Constructing and disrupting listeners' models of auditory space.
ABSTRACT A major problem for an auditory system exposed to sound in a reverberant environment is to distinguish reflections from true sound sources. Previous research indicates that the process of recognizing reflections is malleable from moment to moment. Three experiments report how ongoing input can prevent or disrupt the fusion of the delayed sound with the direct sound, a necessary component of the precedence effect. The buildup of fusion can be disrupted by presenting stimuli in alternation that simulate different reflecting surfaces. If buildup of fusion is accomplished first and then followed by an aberrant configuration, breakdown of the precedence effect occurs but it depends on the duration of the new sound configuration. The Djelani and Blauert (2001) finding that a brief disruption has no effect on fusion was confirmed; however, it was found that a more lengthy disruption produces breakdown.
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ABSTRACT: This paper reports some of the influences of individual reflections on the timbre of reproduced sound. A single loudspeaker with frequency-independent directivity characteristics, positioned in a listening room of normal size with frequency-independent absorption coefficients of the room surfaces, has been simulated using an electroacoustic setup. The model included the direct sound, 17 individual reflections, and the reverberant field. The threshold of detection and just-noticeable differences for an increase in level were measured for individual reflections using eight subjects for noise and speech. The results have shown that the first-order floor and ceiling reflections are likely to individually contribute to the timbre of reproduced speech. For a noise signal, additional reflections from the left sidewall will contribute individually. The level of the reverberant field has been found to have an effect on the contribution of the individual reflections. An increase in the level of individual reflections are most likely to be audible for the first-order floor and ceiling reflections, and certain reflections from the sidewalls.The Journal of the Acoustical Society of America 04/1995; 97(3):1717-26. · 1.65 Impact Factor
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ABSTRACT: This paper reports on the influence of individual reflections on the auditory spatial aspects of reproduced sound. The sound field produced by a single loudspeaker positioned in a normal listening room has been simulated using an electroacoustical synthesis of the direct sound, 17 individual reflections and the reverberant field. The threshold of detection was measured using the method of adjustment for five reflections using three subjects for noise and speech. The thresholds have been measured for two simulated situations (1) a loudspeaker with a frequency independent directivity characteristics and frequency independent absorption coefficients of the room surfaces and (2) a loudspeaker with directivity similar to a standard two-way system and absorption coefficients according to measurements of real materials. The results have shown that subjects can reliably distinguish between timbre and spatial aspect of the sound field, that the spectral energy above 2 kHz of the individual reflection determines the importance of the reflection for the spatial aspects, and that only the first order floor reflection will contribute to the spatial aspects.The Journal of the Acoustical Society of America 02/1998; 103(1):434-45. · 1.65 Impact Factor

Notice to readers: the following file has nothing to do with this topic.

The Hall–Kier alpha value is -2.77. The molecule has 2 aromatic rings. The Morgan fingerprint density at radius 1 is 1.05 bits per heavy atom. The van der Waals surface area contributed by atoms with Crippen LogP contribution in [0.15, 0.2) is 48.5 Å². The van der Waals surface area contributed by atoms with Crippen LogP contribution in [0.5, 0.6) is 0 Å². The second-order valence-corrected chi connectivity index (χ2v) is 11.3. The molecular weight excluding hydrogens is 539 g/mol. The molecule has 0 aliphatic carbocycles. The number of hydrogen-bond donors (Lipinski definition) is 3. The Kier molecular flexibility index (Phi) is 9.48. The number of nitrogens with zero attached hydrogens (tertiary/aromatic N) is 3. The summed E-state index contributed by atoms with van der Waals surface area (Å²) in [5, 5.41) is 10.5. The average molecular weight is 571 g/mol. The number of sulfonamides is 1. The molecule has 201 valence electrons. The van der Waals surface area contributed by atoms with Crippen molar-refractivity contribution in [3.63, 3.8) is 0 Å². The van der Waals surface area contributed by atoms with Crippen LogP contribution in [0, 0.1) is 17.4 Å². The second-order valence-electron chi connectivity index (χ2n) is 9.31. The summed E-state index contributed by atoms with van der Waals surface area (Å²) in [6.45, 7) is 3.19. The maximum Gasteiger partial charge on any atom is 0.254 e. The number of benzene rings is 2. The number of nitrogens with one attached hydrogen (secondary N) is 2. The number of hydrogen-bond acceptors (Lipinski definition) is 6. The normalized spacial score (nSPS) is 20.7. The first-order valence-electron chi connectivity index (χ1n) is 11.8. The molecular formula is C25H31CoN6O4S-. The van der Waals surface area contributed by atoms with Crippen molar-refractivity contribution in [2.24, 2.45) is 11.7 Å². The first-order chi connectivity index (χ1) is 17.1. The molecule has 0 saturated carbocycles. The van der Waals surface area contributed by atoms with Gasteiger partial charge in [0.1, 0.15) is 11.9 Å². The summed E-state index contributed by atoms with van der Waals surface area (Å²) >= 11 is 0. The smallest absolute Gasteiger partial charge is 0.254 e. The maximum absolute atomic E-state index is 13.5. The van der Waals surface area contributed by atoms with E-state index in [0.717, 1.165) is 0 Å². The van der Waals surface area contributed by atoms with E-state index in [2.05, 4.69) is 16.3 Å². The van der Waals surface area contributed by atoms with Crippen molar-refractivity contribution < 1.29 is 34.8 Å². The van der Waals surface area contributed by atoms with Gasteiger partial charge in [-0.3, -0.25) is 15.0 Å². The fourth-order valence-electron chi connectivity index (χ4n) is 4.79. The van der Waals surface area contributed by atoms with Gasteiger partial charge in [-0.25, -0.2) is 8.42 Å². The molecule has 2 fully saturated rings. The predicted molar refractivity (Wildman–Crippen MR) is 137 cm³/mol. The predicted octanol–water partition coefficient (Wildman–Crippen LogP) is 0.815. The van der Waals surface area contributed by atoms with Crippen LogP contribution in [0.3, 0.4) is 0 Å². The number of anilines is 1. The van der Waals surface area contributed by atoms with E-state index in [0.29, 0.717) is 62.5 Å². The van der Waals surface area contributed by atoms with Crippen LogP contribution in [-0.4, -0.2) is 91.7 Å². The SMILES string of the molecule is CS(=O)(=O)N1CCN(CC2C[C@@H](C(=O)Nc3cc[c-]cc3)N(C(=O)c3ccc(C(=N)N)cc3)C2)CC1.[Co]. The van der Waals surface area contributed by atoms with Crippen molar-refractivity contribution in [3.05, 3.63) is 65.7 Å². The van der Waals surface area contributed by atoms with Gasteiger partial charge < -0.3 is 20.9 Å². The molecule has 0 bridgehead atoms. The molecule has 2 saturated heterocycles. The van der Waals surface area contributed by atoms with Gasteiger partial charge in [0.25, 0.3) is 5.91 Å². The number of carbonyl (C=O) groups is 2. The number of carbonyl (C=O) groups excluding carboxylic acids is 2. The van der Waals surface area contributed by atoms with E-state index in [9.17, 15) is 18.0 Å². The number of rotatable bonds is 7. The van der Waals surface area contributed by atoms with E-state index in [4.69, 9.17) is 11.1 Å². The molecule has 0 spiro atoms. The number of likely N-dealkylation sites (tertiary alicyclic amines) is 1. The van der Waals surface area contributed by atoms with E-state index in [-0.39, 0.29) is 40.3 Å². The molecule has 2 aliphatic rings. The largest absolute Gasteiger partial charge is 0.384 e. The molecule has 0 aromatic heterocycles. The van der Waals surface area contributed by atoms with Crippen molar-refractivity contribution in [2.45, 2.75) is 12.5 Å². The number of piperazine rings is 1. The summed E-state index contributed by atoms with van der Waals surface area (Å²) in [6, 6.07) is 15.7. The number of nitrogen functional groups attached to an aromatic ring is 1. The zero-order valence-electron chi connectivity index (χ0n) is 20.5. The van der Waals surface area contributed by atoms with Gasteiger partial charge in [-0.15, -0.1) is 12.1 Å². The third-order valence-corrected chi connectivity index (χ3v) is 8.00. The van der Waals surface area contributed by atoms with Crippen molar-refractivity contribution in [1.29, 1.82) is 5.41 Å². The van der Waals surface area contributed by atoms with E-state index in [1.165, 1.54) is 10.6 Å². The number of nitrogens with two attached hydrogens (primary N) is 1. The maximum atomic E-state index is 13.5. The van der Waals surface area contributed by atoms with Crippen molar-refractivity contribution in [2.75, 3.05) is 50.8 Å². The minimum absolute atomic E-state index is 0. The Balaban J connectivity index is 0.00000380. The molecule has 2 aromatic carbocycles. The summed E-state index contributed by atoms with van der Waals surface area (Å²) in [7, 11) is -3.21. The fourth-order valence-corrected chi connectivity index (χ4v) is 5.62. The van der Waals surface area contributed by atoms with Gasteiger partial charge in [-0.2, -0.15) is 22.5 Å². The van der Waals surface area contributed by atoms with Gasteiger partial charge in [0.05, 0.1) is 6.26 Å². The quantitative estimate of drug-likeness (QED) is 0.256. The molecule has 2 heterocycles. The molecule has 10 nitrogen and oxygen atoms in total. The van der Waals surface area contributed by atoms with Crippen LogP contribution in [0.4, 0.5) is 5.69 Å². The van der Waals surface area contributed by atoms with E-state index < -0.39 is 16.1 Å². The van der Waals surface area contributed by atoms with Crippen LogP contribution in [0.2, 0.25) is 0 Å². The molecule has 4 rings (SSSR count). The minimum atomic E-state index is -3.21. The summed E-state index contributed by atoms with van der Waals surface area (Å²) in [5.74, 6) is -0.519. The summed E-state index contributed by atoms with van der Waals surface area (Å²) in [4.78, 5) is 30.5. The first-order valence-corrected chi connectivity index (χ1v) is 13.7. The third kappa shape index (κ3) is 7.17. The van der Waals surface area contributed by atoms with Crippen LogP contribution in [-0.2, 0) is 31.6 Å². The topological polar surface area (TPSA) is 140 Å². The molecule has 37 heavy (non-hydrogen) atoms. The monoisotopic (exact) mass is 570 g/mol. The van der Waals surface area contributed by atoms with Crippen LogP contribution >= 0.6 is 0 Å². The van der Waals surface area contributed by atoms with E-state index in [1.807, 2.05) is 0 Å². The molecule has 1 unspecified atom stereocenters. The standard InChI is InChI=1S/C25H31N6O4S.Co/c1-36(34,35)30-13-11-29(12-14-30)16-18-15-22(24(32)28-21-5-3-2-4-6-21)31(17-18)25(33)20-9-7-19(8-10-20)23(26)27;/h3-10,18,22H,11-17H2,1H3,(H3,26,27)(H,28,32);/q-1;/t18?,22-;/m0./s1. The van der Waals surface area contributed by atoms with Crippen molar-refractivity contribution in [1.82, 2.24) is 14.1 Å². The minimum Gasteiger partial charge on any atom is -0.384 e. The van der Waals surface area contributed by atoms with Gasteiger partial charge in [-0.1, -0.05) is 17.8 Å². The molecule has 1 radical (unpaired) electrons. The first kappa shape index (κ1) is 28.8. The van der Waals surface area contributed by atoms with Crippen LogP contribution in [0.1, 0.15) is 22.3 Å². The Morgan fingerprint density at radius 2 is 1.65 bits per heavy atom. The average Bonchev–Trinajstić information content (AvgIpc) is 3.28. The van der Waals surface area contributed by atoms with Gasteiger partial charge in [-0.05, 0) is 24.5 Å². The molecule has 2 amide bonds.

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ABSTRACT: Echo threshold is that critical delay of a logging signal (the echo) at which the echo is "suppressed"--i.e., at which one rather than two events is perceived. It has recently been shown that echo threshold increases in most subjects when they are exposed to a train of redundant information prior to the test stimulus presentation--that is, there is buildup of echo suppression in the presence of the preceding train [Clifton et al., J. Acoust. Soc. Am. 95, 1525-1533 (1994)]. The present investigation measured echo threshold in 25 normal-hearing adult subjects, both for isolated (baseline) test stimuli and for test stimuli preceded by a redundant train of stimuli (buildup conditions). The test stimulus was a 4-microsecond wideband noise burst pair, in which the lead burst was presented from either the left or right side (from near -45 degrees or or near (+)45 degrees in different runs), and the lag burst was presented from the opposite side. Echo delay was varied adaptively, and the subject's task was to indicate on each trial which of two alternative positions (separated by 20 degrees) the lag sources was presented from. Average echo threshold in the baseline condition was 11.2 microseconds (in agreement with previous results) and did not depend on whether the lead burst was on the subject's left or right side. Average echo threshold in the buildup conditions was significantly elevated. Interestingly, there was a significantly greater buildup effect when the lead stimulus came from the subject's right side (average echo threshold: 24.4 microseconds) than when it came from the left side (average: 18.8 microseconds). This result agrees with informal observations made by Clifton and Freyman [Percept. Psychophys. 46, 139-145 (1989)] and suggests that there is more effective suppression of echo information when the lead stimulus originates from the right side (i.e., the side contralateral to the typically dominant hemisphere) that when it originates from the left side. The distribution of the magnitude of buildup effects across subjects (i.e., echo threshold in the presence of the train minus baseline echo threshold) was unimodal and symmetric, both for lag source on left (mean: 14.1 microseconds) and for lag source on right (mean: 6.7 microseconds). These results are discussed in relation to other hearing asymmetries that have been reported.The Journal of the Acoustical Society of America 03/1996; 99(2):1118-23. · 1.65 Impact Factor